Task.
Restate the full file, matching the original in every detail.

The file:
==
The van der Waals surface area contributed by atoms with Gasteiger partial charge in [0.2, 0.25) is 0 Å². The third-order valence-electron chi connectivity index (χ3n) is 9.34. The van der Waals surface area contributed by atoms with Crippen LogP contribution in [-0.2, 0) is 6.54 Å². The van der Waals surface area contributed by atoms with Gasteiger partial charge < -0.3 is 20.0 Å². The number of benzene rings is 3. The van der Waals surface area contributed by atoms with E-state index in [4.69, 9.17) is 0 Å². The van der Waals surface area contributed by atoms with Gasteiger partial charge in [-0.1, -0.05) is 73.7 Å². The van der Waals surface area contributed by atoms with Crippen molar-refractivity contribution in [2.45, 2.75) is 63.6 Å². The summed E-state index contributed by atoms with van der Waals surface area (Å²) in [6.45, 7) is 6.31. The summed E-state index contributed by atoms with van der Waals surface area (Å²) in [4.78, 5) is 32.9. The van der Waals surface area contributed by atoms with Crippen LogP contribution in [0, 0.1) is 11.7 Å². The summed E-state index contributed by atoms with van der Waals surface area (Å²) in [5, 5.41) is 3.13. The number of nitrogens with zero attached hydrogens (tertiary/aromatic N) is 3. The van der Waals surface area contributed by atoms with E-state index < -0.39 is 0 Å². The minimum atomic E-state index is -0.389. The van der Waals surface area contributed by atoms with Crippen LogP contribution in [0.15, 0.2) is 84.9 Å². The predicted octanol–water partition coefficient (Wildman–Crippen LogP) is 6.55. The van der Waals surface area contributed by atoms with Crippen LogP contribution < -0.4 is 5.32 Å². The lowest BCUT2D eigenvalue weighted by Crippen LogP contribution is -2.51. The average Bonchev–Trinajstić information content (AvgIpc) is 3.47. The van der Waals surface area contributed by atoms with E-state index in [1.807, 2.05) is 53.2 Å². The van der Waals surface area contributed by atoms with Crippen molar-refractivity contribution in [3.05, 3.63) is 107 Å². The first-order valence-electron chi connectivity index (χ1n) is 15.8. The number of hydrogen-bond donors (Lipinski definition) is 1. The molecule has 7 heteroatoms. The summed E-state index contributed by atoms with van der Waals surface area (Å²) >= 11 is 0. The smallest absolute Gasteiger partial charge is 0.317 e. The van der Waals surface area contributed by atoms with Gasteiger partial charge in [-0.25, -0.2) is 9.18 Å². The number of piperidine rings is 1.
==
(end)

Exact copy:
The van der Waals surface area contributed by atoms with Gasteiger partial charge in [0.2, 0.25) is 0 Å². The third-order valence-electron chi connectivity index (χ3n) is 9.34. The van der Waals surface area contributed by atoms with Crippen LogP contribution in [-0.2, 0) is 6.54 Å². The van der Waals surface area contributed by atoms with Gasteiger partial charge < -0.3 is 20.0 Å². The number of benzene rings is 3. The van der Waals surface area contributed by atoms with E-state index in [4.69, 9.17) is 0 Å². The van der Waals surface area contributed by atoms with Gasteiger partial charge in [-0.1, -0.05) is 73.7 Å². The van der Waals surface area contributed by atoms with Crippen molar-refractivity contribution in [2.45, 2.75) is 63.6 Å². The summed E-state index contributed by atoms with van der Waals surface area (Å²) in [6.45, 7) is 6.31. The summed E-state index contributed by atoms with van der Waals surface area (Å²) in [4.78, 5) is 32.9. The van der Waals surface area contributed by atoms with Crippen LogP contribution in [0, 0.1) is 11.7 Å². The summed E-state index contributed by atoms with van der Waals surface area (Å²) in [5, 5.41) is 3.13. The number of nitrogens with zero attached hydrogens (tertiary/aromatic N) is 3. The van der Waals surface area contributed by atoms with E-state index < -0.39 is 0 Å². The minimum atomic E-state index is -0.389. The van der Waals surface area contributed by atoms with Crippen LogP contribution in [0.15, 0.2) is 84.9 Å². The predicted octanol–water partition coefficient (Wildman–Crippen LogP) is 6.55. The van der Waals surface area contributed by atoms with Crippen LogP contribution < -0.4 is 5.32 Å². The lowest BCUT2D eigenvalue weighted by Crippen LogP contribution is -2.51. The average Bonchev–Trinajstić information content (AvgIpc) is 3.47. The van der Waals surface area contributed by atoms with E-state index in [1.807, 2.05) is 53.2 Å². The van der Waals surface area contributed by atoms with Crippen molar-refractivity contribution in [3.05, 3.63) is 107 Å². The first-order valence-electron chi connectivity index (χ1n) is 15.8. The number of hydrogen-bond donors (Lipinski definition) is 1. The molecule has 7 heteroatoms. The summed E-state index contributed by atoms with van der Waals surface area (Å²) >= 11 is 0. The smallest absolute Gasteiger partial charge is 0.317 e. The van der Waals surface area contributed by atoms with Gasteiger partial charge in [-0.25, -0.2) is 9.18 Å². The number of piperidine rings is 1.